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J. H. Lin, J. Kim, M. S. Gorbatyuk, K. Ahern, M. T. Matthes, D. Yasumura, A. S. Lewin, M. M. LaVail; Chop Expression in Transgenic Animal Models of Retinal Degeneration. Invest. Ophthalmol. Vis. Sci. 2009;50(13):4466.
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Protein misfolding in the endoplasmic reticulum activates a set of signaling pathways, collectively termed the Unfolded Protein Response (UPR). UPR signaling promotes cell survival by reducing misfolded protein levels. UPR signaling also promotes cell death if protein misfolding persists, partly through upregulation of proapoptotic genes such as Chop. We have examined the expression of the Chop gene in the slowly evolving P23H-2 transgenic rhodopsin rat model of retinitis pigmentosa, as well as in a transgenic mouse line expressing the human T17M rhodopsin gene.
Retinas from transgenic rats expressing P23H rhodopsin were collected at multiple ages prior to and during retinal photoreceptor degeneration (postnatal day [P] 6, 8, 10, 12, 30 and 60). Photoreceptor cell loss is first seen at approximately P60 in P23H-2 rats. Retinas from Tg mice expressing T17M rhodopsin were collected at multiple postnatal timepoints (P3, P5, P7, P12, P18, P23, and P60). RNA was extracted and quantitative PCR was performed to measure the levels of specific gene targets.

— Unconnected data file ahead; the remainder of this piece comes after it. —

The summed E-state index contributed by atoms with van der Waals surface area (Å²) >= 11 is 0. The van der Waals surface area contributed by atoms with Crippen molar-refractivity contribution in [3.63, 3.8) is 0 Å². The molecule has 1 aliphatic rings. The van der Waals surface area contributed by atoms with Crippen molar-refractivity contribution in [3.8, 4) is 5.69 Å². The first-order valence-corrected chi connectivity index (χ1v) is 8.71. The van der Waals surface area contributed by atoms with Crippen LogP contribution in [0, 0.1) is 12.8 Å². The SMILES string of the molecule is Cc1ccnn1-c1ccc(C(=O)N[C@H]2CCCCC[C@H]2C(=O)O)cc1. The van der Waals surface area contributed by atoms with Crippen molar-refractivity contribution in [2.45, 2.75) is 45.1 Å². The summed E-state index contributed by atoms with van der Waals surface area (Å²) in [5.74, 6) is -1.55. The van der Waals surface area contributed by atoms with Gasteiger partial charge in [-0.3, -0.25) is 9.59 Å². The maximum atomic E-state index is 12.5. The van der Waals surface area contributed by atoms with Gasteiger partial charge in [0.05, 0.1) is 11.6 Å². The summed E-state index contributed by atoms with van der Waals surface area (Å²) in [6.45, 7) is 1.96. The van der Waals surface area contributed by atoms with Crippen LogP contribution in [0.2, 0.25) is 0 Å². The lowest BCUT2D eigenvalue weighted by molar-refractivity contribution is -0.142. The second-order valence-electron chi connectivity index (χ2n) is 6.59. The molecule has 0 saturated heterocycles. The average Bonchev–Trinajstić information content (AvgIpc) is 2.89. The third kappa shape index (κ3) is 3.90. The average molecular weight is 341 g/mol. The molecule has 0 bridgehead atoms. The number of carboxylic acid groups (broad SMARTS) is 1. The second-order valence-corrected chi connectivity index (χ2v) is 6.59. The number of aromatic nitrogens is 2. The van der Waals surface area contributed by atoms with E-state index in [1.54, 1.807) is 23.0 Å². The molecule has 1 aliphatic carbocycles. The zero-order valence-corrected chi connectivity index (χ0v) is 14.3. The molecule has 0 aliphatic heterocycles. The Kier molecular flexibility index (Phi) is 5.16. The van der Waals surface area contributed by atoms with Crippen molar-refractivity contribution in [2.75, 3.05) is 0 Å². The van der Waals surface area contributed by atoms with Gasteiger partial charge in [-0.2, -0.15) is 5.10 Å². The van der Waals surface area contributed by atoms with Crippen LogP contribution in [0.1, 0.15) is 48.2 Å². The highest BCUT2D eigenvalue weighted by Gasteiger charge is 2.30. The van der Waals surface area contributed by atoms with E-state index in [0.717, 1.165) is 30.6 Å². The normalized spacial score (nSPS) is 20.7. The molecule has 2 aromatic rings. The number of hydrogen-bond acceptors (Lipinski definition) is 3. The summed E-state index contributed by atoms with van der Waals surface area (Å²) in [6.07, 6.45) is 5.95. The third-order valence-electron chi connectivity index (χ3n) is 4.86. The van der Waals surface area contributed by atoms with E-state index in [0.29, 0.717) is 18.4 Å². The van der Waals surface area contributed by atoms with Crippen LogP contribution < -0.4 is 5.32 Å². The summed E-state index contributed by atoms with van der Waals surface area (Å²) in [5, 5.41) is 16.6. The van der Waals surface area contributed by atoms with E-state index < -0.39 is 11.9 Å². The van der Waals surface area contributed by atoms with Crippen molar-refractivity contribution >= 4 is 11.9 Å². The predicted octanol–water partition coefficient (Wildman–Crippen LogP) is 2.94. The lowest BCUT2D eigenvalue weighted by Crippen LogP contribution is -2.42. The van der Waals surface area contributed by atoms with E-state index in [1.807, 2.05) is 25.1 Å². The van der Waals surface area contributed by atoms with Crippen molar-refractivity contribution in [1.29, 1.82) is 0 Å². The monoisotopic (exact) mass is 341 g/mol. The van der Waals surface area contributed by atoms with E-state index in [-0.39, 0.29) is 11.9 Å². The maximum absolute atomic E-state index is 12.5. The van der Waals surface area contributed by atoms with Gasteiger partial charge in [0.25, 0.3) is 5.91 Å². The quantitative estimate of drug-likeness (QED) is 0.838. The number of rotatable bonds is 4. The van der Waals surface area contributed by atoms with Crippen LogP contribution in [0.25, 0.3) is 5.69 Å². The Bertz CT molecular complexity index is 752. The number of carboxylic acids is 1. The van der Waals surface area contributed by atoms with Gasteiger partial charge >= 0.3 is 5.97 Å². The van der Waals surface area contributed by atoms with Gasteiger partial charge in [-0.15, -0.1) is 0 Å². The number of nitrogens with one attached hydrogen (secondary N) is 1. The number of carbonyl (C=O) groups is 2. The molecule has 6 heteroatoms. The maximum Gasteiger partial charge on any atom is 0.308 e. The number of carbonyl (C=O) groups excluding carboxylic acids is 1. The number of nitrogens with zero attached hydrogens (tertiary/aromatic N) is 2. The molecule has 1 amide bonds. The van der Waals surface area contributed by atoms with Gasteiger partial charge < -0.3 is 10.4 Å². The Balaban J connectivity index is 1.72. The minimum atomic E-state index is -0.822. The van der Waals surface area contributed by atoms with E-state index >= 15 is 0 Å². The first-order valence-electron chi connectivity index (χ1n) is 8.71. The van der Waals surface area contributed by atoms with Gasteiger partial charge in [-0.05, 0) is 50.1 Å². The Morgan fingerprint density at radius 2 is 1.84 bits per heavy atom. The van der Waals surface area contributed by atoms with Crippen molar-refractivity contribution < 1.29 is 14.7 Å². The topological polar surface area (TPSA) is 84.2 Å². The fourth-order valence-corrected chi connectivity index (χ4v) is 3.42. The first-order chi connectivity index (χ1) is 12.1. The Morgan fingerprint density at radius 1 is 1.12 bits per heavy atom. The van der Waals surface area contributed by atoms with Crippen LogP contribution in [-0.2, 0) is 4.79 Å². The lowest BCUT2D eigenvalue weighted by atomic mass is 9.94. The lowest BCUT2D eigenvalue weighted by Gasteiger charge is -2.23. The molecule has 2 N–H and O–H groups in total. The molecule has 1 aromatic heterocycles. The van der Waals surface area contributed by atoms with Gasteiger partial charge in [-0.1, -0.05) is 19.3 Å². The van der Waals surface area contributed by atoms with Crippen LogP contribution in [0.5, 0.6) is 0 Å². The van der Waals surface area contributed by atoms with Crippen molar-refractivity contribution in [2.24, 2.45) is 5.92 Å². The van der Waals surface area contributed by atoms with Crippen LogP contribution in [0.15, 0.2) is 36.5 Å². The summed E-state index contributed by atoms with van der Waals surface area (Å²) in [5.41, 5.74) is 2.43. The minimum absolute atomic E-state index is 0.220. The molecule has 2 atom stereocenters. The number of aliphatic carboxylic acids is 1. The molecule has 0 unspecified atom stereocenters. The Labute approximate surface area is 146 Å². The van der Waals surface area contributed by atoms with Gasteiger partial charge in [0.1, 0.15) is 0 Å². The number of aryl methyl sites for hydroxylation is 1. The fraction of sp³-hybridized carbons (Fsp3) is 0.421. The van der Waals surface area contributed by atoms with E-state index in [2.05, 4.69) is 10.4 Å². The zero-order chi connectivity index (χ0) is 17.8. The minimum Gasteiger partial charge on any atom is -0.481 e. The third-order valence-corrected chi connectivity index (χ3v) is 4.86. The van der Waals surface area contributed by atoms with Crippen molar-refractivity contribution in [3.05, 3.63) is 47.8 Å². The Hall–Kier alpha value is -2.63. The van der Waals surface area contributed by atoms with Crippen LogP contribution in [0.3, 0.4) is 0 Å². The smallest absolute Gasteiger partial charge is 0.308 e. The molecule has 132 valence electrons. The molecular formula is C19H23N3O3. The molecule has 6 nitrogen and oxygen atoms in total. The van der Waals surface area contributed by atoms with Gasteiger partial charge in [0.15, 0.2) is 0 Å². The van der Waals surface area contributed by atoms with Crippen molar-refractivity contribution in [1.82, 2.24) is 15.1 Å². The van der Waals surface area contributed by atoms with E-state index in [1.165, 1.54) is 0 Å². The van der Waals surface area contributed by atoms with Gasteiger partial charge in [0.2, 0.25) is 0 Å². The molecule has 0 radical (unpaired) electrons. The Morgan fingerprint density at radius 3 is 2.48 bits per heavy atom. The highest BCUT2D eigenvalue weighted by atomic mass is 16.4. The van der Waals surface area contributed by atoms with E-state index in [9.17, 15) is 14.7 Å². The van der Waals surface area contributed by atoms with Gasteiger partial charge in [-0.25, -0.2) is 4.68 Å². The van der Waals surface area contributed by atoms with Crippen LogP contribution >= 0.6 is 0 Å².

The Chop gene selectively increased in Tg P23H-2 rhodopsin animals but remained low in wild-type animals at equivalent ages. The rise in Chop mRNA corresponded tightly with the rate of retinal degeneration in the P23H-2 rhodopsin animals and preceded frank loss of photoreceptor cells. We also present results from a similar analysis of transgenic T17M rhodopsin animals.
Proapoptotic UPR signaling is observed in retinas from transgenic models of autosomal dominant retinitis pigmentosa arising from mutant P23H rhodopsin expression. Increased UPR proapoptotic activity occurs prior to overt loss of photoreceptor cells. UPR signaling may link rhodopsin misfolding in photoreceptors to retinal degeneration.
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